The Indians aren't a team with a whole lot of recent continuity, with long-time players like Rafael Perez, Grady Sizemore, and Travis Hafner moving on to other locations of late. Cabrera, over the last three years, has been the best-hitting shortstop in the American League (110 wRC+). Cabrera had an ineffective 2013, but he remains a valuable offensive player at a shallow position.

Seattle Mariners: Felix Hernandez

Debut Date: August 4, 2005

Since the fall of Ichiro from international superstar to fourth outfielder / Yankee, there's only been one true superstar in Seattle. The King is a perennial Cy Young candidate, a five-win-plus starting pitcher, and one of the most consistent players in baseball. Oh yeah, and he's just finished the best season of his career. He's the prototypical franchise starting pitcher.

Baltimore Orioles: Nick Markakis

Debut Date: April 3, 2006

After a glorious six-win 2008, Nick Markakis has been quite the disappointment in Baltimore. While he works hard and consistently produces above-average production with the bat, he's combined for fewer fWAR over the last five years combined than he had in his more-productive two-year stretch from 2007 and 2008. Markakis has turned into a poor defender in right field, and his bat fell apart in 2013, a source of much disappointment for the Batlimore faithful. He was one of two AL guys on this list to put up negative value over the course of a full season last year, though he could still bounce back to respectability.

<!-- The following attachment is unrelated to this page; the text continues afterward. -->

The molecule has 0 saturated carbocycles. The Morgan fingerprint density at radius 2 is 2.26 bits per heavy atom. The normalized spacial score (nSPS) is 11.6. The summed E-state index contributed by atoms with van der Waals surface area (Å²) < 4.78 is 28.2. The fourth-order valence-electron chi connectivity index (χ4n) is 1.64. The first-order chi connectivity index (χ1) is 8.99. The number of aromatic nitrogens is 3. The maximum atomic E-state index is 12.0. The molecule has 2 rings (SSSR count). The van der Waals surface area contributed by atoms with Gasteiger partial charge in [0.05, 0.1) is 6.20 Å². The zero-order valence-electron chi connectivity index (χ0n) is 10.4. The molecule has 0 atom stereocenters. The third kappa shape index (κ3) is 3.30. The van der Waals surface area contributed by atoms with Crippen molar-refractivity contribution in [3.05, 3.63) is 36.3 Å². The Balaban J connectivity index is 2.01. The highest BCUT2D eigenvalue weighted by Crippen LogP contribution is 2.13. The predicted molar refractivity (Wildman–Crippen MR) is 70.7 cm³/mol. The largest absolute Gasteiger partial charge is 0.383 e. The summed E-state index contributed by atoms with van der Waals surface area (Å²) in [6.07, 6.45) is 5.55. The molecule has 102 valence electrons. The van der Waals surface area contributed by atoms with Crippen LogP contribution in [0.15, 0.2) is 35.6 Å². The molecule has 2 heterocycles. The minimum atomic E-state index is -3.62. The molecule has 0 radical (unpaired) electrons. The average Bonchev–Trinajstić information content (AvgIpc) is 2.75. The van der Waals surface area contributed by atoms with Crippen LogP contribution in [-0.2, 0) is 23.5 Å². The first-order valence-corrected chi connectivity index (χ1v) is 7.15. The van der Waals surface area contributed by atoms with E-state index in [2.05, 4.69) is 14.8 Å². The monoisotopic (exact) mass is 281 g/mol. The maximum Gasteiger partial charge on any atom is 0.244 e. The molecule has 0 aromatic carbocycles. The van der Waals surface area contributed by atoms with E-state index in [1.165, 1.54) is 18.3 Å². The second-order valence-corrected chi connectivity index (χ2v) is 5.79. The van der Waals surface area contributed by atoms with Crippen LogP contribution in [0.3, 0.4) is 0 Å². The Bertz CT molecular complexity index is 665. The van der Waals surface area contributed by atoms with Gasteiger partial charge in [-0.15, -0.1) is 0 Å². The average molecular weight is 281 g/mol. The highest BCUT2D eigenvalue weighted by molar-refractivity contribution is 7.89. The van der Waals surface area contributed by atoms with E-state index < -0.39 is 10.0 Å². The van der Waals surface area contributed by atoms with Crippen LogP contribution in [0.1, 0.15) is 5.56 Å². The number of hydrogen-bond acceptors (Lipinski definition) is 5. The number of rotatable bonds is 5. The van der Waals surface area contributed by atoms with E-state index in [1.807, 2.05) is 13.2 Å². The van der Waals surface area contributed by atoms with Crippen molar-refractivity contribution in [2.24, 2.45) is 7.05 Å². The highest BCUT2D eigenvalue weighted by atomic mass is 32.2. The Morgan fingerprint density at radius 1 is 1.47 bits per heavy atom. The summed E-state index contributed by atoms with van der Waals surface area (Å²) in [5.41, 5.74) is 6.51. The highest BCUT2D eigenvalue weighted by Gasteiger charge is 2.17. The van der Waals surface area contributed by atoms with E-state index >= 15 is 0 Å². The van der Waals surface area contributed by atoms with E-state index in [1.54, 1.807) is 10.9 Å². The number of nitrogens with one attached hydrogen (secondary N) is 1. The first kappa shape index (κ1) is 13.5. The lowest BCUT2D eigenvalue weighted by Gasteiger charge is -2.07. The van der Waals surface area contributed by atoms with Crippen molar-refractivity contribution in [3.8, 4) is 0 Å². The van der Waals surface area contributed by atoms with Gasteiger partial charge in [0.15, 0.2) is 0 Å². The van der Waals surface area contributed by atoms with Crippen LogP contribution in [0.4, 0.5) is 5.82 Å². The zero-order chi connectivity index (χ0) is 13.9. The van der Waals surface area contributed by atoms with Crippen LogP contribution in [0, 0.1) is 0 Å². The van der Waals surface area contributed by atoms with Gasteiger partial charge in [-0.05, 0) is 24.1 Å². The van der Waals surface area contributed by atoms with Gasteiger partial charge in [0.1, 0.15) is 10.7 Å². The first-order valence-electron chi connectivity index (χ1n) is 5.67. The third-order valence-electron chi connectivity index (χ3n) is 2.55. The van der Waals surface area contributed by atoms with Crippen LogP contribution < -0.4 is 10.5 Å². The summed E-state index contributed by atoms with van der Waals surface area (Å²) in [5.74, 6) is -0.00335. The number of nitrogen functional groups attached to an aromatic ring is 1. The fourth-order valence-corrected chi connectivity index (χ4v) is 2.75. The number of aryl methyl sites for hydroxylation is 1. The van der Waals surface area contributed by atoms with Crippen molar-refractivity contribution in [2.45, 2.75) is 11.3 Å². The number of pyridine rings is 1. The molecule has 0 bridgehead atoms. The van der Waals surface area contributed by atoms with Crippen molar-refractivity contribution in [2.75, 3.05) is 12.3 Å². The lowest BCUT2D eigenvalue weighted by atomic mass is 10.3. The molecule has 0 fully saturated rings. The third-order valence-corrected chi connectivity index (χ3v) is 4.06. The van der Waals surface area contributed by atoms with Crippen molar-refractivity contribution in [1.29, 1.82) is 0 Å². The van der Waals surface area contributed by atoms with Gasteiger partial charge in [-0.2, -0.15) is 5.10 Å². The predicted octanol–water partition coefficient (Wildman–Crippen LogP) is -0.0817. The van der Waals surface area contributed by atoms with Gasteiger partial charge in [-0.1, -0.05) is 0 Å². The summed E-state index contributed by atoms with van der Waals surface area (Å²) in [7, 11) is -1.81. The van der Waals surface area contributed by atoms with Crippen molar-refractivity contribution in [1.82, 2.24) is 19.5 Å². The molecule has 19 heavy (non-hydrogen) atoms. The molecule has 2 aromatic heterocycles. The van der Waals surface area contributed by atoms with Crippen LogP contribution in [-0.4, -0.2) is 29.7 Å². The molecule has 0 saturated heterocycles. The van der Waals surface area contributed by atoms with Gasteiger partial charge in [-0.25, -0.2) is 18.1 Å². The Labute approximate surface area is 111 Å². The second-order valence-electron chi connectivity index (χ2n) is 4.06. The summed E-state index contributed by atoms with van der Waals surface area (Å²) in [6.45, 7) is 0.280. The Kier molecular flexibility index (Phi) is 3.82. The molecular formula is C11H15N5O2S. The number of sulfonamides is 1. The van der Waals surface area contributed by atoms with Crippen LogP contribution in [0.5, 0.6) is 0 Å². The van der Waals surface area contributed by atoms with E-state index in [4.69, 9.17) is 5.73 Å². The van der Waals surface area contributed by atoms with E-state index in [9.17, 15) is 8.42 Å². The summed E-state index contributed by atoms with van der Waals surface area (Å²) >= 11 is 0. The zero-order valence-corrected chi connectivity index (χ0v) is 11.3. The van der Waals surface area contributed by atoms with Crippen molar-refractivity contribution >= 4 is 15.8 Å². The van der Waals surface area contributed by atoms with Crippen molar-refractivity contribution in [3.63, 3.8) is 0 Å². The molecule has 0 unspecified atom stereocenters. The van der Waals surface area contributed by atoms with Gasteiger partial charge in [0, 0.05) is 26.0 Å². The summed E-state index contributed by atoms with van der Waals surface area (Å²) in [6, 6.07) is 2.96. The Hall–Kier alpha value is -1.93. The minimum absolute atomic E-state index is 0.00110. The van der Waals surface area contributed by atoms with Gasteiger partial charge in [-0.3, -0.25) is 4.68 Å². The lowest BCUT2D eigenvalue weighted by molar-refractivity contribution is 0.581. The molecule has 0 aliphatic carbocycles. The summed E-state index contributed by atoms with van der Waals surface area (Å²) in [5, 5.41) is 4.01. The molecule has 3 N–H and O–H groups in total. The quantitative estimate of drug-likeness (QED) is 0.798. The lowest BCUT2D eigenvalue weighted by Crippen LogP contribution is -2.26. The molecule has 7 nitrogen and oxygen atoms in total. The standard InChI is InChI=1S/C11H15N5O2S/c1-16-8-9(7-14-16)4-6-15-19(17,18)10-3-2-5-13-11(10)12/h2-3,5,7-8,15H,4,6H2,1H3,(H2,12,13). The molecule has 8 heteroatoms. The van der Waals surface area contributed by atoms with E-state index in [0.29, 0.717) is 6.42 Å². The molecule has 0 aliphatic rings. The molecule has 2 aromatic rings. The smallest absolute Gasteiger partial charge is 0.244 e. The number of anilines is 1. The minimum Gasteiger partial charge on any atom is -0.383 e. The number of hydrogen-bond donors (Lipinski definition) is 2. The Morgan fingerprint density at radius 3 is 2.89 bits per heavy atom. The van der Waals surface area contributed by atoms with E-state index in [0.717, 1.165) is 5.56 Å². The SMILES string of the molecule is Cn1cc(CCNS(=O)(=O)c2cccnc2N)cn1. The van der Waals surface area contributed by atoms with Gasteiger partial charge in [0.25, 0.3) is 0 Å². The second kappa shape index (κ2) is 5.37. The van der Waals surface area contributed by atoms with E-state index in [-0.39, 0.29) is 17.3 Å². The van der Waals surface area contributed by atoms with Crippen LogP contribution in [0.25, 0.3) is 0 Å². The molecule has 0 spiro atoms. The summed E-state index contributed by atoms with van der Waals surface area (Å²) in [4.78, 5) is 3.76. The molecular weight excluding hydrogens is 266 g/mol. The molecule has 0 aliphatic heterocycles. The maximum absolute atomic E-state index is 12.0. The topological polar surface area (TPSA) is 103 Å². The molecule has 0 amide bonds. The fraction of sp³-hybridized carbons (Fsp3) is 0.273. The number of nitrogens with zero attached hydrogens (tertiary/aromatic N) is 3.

Texas Rangers: Matt Harrison

Debut Date: July 8, 2008

Other than the rebuilding Astros, the Rangers are the team with the shortest-tenured player in the American League. Given how good the team's been recently, and how many homegrown stars have come out of Arlington, this may come as a bit of a surprise. But with Ian Kinsler off to Detroit, starter Matt Harrison actually holds the tenure record for the Rangers. Despite only logging two full seasons of work out of the last six, Harrison has been incredibly productive when healthy. He's not the flashiest name on our list, by far, but he's a fine pitcher.

Tampa Bay Rays: Ben Zobrist

Debut Date: August 1, 2006

Things Ben Zobrist doesn't do well on a baseball field: make outs. The other thing I considered putting here was "play catcher," but I have no proof that he can't do that. Evan Longoria may be the face of the Rays, but Zobrist is the longest-serving one, thanks to 198 awful plate appearances in 2006. He's also the only guy on the team who hasn't been exorcised, meaning he's the last guy to stick with the team since the "Devil Rays" years.

Boston Red Sox: David Ortiz

Debut Date: April 1, 2003